The Ancient Maya Built a Two Mile Wall Around This City to Protect the Elites From Invaders

Researchers have begun to study and restore a large ancient structure at one of Mexico's most important Maya archaeological sites.

The two mile long wall was built around the ancient city of Uxmal—located in the Yucatan Peninsula—in order to protect the elite from invaders, according to Jose Huchim Herrera, the director of the archaeological site from Mexico's National Institute of Anthropology and History (INAH.)

Built thousands of years ago, the wall was documented in the 19th century when American explorer John Lloyd Stephens published a drawing of the structure in his in 1841 book, Incidents of Travel in Central America, Chiapas and Yucatan, La Jornada Maya reported.

Since then, the wall has received little attention, gradually disappearing into the thick vegetation of the surrounding jungle. But recently INAH decided to implement a project with the aim of restoring the wall and learning more about it.

According to Herrera, the wall marks the extent of the territory which Uxmal controlled while also acting as a repellent to invaders.

Intriguingly, the wall—which is reminiscent of those found at other Maya settlements—also divided Uxmal's society: only the elites of the city lived inside them, while the lower classes had to fend for themselves outside.

Herrera says that the Maya built 20 entrance points in the wall, in addition to several tanks which collected rainwater. He noted that some of the construction appeared to have been rushed—an indication that certain parts were built in the face of an urgent threat.

"There was a time of war, probably with Chichen Itza," Herrera said, referring to another important Maya city, located more than 90 miles to the east.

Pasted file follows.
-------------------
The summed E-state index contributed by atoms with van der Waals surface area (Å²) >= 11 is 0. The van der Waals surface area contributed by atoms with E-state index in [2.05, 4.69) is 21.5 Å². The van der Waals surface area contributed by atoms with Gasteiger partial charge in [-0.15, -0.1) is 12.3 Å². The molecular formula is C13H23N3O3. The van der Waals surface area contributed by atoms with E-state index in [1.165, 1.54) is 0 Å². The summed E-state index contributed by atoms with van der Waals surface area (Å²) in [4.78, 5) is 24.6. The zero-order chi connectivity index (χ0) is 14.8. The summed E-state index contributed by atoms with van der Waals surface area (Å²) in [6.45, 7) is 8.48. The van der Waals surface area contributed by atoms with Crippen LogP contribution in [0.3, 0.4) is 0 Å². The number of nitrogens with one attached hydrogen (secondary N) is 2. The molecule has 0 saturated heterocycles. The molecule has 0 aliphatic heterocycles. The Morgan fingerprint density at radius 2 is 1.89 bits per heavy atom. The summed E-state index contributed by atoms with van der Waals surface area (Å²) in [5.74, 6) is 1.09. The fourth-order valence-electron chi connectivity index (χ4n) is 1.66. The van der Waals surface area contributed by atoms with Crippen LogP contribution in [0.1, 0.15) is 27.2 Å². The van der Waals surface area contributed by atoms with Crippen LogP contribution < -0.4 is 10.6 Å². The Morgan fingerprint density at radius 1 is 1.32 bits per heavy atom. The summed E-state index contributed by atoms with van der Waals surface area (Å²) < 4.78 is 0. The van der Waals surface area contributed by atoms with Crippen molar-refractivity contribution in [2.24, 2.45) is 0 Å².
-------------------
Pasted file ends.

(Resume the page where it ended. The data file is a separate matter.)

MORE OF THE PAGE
Despite Uxmal's significance, relatively little research has been conducted at the site and it is thought that more than half of it is yet to be uncovered.

In 1996, the ancient city was designated a UNESCO World Heritage site as its remaining structures represent some of the best examples of late Maya art and architecture.

At the center of the site is the majestic Pyramid of the Soothsayer or Magician, which stands at more than 130 feet in height. Also notable is the Governor's Palace which Herrera is currently in the process of restoring.

"The majestic Mayan palaces of Uxmal are unique in their type, because they were built on various levels and their facades are notable for the stone filigree that seduces visitors," Herrera told Spanish international news agency EFE.

The Maya civilization dominated what is now southeastern Mexico, Guatemala, Belize, and the western areas of El Salvador and Honduras, for more than 3,000 years until the arrival of Spanish conquistadors.

They were notable for creating the only fully developed writing system in pre-Columbian America, as well as their sophistication in architecture, art, mathematics, and astronomy.

The Magicians Pyramid at the ruins of the ancient Mayan city of Uxmal. Located 45 miles south of Merida in the Yucatan, the ruins are one of Mexcio's major tourist sites. Brooks Kraft LLC/Corbis via Getty Images